There has been widespread condemnation of the Turkish authorities following the arrests yesterday of two journalists and a human rights activist who had supported a campaign of solidarity with the pro-Kurdish newspaper Özgür Gündem.
An Istanbul court ordered the pre-trial detention of Paris-based Reporters Without Borders (RSF) Turkey representative Erol Önderoğlu, Human Rights Foundation of Turkey chief Professor Şebnem Korur Fincancı, and journalist Ahmet Nesin, on charges of “making terror propaganda” when they served as the editors-in-chief of Özgür Gündem for one day as a part of the daily’s “Editor-in-chief on Duty” campaign.
The European and International Federations of Journalists (EFJ-IFJ) condemned the arrest, calling it “unacceptable” and urging the government to immediately release the journalists. “Showing solidarity by working as journalist or editor-in-chief cannot be considered terror propaganda. The Turkish authorities are clearly misusing the legislation to silence critics and human rights defenders. Those people arrested must immediately be released. Turkey is working against itself by jailing press freedom activitists,” said EFJ President Mogens Blicher Bjerregard.
The Organisation for Security and Cooperation in Europe said it was “appalled” by the arrests, which it called a “most severe blow to freedom of expression and media freedom in Turkey”.
European Union foreign policy chief Federica Mogherini and Enlargement Commissioner Johannes Hahn said the court decision “goes against Turkey’s commitment to respect fundamental rights, including freedom of media”.
Reporters Without Borders said of the the detention of its representative: “Erol Önderoglu has fought tirelessly to defend persecuted journalists for the past 20 years. He is a leader in this field because of his honesty and integrity, which are recognized all over the world. Handcuffed and jailed after a closed hearing, Erol Önderoglu is today the victim of the persecutions he always denounced. It’s now our turn to fight for him.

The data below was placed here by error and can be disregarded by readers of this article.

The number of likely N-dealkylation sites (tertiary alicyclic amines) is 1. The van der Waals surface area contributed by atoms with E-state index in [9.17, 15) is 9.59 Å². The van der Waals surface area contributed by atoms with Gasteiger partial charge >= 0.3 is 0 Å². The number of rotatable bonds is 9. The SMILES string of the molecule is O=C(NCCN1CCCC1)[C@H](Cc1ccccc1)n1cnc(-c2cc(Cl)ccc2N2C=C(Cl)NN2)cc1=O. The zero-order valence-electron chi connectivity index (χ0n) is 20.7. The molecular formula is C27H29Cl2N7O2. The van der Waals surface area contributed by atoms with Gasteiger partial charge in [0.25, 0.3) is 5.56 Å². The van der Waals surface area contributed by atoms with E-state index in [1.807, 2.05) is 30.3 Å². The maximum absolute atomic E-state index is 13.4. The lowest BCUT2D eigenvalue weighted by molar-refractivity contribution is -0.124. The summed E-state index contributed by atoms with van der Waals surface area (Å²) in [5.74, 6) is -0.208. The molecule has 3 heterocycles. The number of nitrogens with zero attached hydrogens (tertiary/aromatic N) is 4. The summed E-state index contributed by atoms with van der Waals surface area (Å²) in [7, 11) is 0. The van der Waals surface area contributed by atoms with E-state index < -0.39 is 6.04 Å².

“We call on the Turkish authorities to immediately and unconditionally release Erol Önderoglu, Ahmet Nesin and Sebnem Korur Fincanci. All charges brought against them and 34 other participants in the solidarity campaign with Özgür Gündem should immediately be dropped”.
A total of 44 prominent journalists in Turkey served as one-day editors-in-chief during the campaign. Some 37 of them have been investigated up to now.
RSF ranks Turkey 149th out of 180 countries in its latest World Press Freedom Index for 2015.
About 100 people rallied at the Istanbul courthouse to support the three, chanting, “We will not bow to pressure”.
The arrests are seen by many as another step by the state to try and prevent solidarity with the embattled Kurds by journalists, human rights activists and others across Turkey.
It is also seen as part of President Erdogan’s campaign to silence criticism as he seeks to formally establish for himself executive presidential powers.
Parallel with this Erdogan has sought to discourage potentially damaging media exposure.
Last month two prominent journalists at the Cumhuriyet newspaper were jailed for at least five years for revealing details of the Turkish secret service’s arming of jihadist forces in Turkey. President Erdogan was named as a complainant in that case.
In a separate development this morning Hurriyet newspaper said its New York correspondent, Razi Canikligil, was detained on his arrival at Istanbul’s Ataturk Airport. Canikligil has reported on the U.S. prosecution of Turkish-Iranian businessman Reza Zarrab on charges that he helped Iran evade American sanctions and buy oil and gas in exchange for gold. Zarrab has been accused of bribing senior Justice and Development Party (AKP) ministers but was praised by President Erdogan as a “philanthropist” whose work had “contributed to the country”.
Sources – Reuters, AFP, Hurriyet, Independent